War of the Rebellion: Serial 018 Page 0668 OPERATIONS IN N.VA., W.VA., AND MD. Chapter XXIV.

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his main body at White Plains. Can you ascertain by a scout if the enemy is still in front of Sulphur Springs, and whether he is in any force or not, and let me know immediately? Don't allow them to throw away any artillery ammunition this morning. Have the division well in hand for a move at short notice.

IRVIN McDOWELL,

Major-General, Commanding.

HDQRS. THIRD ARMY CORPS, ARMY OF VIRGINIA, August 26, 1862.

Major General JOHN POPE,

Commanding Army of Virginia:

GENERAL: Will it be necessary that I should send any instructions to Reno to turn him off to take the Greenwich road? Will he not take it direct under the orders you have given him? His column will cut that of the baggage wagons, which will cause some delay.

IRVIN McDOWELL,

Major-General.

WARRENTON JUNCTION, August 26, 1862.

Major-General McDOWELL:

Banks and Sigel are halted near Warrenton. Reno is here; Hooker and Kearny are here; Cox and Sturgis are arriving. You will have any support you need, and what you have done is approved.

JNO. POPE,

Major-General, Commanding.

TELEGRAPH OFFICE, August 26, 1862-8.20 p.m.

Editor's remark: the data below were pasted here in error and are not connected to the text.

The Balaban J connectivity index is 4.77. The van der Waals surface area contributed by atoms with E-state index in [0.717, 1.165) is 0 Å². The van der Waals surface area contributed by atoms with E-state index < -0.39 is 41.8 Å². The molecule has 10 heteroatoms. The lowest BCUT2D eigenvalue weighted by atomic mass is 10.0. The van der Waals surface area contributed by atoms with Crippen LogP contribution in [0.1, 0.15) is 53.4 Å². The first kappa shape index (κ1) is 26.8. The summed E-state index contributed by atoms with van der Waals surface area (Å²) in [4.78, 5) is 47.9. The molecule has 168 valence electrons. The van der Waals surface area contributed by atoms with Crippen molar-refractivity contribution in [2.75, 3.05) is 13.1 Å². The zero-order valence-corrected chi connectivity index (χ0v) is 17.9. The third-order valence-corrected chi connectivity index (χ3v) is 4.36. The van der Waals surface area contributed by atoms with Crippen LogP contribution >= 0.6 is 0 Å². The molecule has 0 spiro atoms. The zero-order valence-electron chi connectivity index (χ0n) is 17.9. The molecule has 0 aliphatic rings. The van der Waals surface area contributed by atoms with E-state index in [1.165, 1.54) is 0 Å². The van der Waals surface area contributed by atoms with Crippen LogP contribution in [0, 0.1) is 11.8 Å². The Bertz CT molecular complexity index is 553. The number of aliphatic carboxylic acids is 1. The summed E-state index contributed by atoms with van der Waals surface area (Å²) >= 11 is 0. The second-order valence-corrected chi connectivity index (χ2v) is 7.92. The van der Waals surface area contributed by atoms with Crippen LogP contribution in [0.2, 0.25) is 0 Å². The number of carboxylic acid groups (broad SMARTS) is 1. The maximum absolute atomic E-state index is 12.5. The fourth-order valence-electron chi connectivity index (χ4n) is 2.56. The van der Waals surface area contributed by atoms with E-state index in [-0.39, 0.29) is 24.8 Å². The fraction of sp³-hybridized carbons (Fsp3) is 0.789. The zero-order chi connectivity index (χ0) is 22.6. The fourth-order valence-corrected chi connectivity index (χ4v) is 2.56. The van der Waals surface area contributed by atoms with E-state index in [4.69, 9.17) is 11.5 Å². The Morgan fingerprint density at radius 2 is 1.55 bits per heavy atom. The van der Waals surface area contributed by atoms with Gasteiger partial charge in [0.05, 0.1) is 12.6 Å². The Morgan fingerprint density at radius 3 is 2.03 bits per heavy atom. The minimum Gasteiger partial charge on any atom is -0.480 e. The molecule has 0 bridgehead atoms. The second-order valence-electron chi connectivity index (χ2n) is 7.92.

Major-General McDOWELL:

The operator at Manassas reported at 8 p.m. that a body of the enemy's cavalry had rushed into that place, firing into the train there, immediately after our line was opened. I infer from this the rebels have cut the wire. My inference is correct. We can still communicate with Warrenton Junction. The operator at the latter place tells me the circuit on the military and railroad wires is gone north of him. Will inform you if I hear further.

W. H. ECKMAN.

PICKET FRONT, SULPHUR SPRINGS BRIDGE, August 26, 1862.

GENERAL: I have the honor to report that no firing occurred on my front during the night. The sound of baggage wagons and artillery were heard during the night. This morning my scouts advanced beyond where their batteries were planted. Cavalry vedettes were observed about 1 1/2 miles in our front, but disappeared on the approach of the pickets.

I have the honor to be, very respectfully, your obedient servant,

WM. F. ROGERS,

Colonel Twenty-first New York Volunteers.